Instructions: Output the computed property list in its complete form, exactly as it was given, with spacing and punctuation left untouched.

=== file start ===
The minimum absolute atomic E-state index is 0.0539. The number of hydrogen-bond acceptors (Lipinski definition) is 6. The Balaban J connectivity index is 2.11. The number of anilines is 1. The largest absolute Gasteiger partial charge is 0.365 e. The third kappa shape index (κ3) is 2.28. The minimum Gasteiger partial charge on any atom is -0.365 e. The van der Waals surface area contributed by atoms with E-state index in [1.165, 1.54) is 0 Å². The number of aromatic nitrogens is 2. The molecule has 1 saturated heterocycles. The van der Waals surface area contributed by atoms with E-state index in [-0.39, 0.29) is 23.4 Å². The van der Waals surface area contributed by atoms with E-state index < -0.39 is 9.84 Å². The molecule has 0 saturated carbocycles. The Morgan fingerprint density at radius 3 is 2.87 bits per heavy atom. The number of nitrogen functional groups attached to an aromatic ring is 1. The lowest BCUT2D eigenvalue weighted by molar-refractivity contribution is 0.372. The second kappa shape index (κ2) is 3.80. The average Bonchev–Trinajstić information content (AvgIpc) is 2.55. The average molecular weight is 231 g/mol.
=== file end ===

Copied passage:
The minimum absolute atomic E-state index is 0.0539. The number of hydrogen-bond acceptors (Lipinski definition) is 6. The Balaban J connectivity index is 2.11. The number of anilines is 1. The largest absolute Gasteiger partial charge is 0.365 e. The third kappa shape index (κ3) is 2.28. The minimum Gasteiger partial charge on any atom is -0.365 e. The van der Waals surface area contributed by atoms with E-state index in [1.165, 1.54) is 0 Å². The number of aromatic nitrogens is 2. The molecule has 1 saturated heterocycles. The van der Waals surface area contributed by atoms with E-state index in [-0.39, 0.29) is 23.4 Å². The van der Waals surface area contributed by atoms with E-state index < -0.39 is 9.84 Å². The molecule has 0 saturated carbocycles. The Morgan fingerprint density at radius 3 is 2.87 bits per heavy atom. The number of nitrogen functional groups attached to an aromatic ring is 1. The lowest BCUT2D eigenvalue weighted by molar-refractivity contribution is 0.372. The second kappa shape index (κ2) is 3.80. The average Bonchev–Trinajstić information content (AvgIpc) is 2.55. The average molecular weight is 231 g/mol.